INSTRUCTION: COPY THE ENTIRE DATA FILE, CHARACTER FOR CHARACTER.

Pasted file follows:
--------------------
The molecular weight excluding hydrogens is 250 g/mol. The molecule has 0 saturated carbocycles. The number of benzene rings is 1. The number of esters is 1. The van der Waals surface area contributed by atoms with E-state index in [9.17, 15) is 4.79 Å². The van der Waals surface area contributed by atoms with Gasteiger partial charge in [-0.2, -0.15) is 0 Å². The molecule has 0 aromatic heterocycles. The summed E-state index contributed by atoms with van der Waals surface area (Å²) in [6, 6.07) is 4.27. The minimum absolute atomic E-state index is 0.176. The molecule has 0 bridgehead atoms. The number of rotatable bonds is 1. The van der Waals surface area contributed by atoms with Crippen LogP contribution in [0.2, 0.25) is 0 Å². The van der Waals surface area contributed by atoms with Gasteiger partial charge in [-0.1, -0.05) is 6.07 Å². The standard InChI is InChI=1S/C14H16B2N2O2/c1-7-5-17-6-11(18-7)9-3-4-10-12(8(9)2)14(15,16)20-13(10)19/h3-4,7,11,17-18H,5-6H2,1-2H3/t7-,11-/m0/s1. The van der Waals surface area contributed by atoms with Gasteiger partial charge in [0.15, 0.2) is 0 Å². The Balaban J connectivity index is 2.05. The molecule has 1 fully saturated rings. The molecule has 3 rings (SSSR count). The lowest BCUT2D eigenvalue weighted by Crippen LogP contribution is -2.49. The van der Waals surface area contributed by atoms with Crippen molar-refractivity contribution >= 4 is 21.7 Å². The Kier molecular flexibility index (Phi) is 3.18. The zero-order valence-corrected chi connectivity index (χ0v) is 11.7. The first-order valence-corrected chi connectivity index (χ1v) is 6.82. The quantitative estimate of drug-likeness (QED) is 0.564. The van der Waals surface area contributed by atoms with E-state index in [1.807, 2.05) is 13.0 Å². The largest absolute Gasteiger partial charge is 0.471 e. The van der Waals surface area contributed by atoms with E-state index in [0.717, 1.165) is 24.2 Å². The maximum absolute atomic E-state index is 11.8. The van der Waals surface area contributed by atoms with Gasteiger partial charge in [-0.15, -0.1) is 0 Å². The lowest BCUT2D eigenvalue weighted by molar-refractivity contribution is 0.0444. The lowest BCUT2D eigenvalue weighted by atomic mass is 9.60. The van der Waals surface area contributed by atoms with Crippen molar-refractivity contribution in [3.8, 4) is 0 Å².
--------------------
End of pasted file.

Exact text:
The molecular weight excluding hydrogens is 250 g/mol. The molecule has 0 saturated carbocycles. The number of benzene rings is 1. The number of esters is 1. The van der Waals surface area contributed by atoms with E-state index in [9.17, 15) is 4.79 Å². The van der Waals surface area contributed by atoms with Gasteiger partial charge in [-0.2, -0.15) is 0 Å². The molecule has 0 aromatic heterocycles. The summed E-state index contributed by atoms with van der Waals surface area (Å²) in [6, 6.07) is 4.27. The minimum absolute atomic E-state index is 0.176. The molecule has 0 bridgehead atoms. The number of rotatable bonds is 1. The van der Waals surface area contributed by atoms with Crippen LogP contribution in [0.2, 0.25) is 0 Å². The van der Waals surface area contributed by atoms with Gasteiger partial charge in [-0.1, -0.05) is 6.07 Å². The standard InChI is InChI=1S/C14H16B2N2O2/c1-7-5-17-6-11(18-7)9-3-4-10-12(8(9)2)14(15,16)20-13(10)19/h3-4,7,11,17-18H,5-6H2,1-2H3/t7-,11-/m0/s1. The van der Waals surface area contributed by atoms with Gasteiger partial charge in [0.15, 0.2) is 0 Å². The Balaban J connectivity index is 2.05. The molecule has 1 fully saturated rings. The molecule has 3 rings (SSSR count). The lowest BCUT2D eigenvalue weighted by Crippen LogP contribution is -2.49. The van der Waals surface area contributed by atoms with Crippen molar-refractivity contribution >= 4 is 21.7 Å². The Kier molecular flexibility index (Phi) is 3.18. The zero-order valence-corrected chi connectivity index (χ0v) is 11.7. The first-order valence-corrected chi connectivity index (χ1v) is 6.82. The quantitative estimate of drug-likeness (QED) is 0.564. The van der Waals surface area contributed by atoms with E-state index in [1.807, 2.05) is 13.0 Å². The largest absolute Gasteiger partial charge is 0.471 e. The van der Waals surface area contributed by atoms with E-state index in [0.717, 1.165) is 24.2 Å². The maximum absolute atomic E-state index is 11.8. The van der Waals surface area contributed by atoms with Gasteiger partial charge in [-0.15, -0.1) is 0 Å². The lowest BCUT2D eigenvalue weighted by molar-refractivity contribution is 0.0444. The lowest BCUT2D eigenvalue weighted by atomic mass is 9.60. The van der Waals surface area contributed by atoms with Crippen molar-refractivity contribution in [3.8, 4) is 0 Å².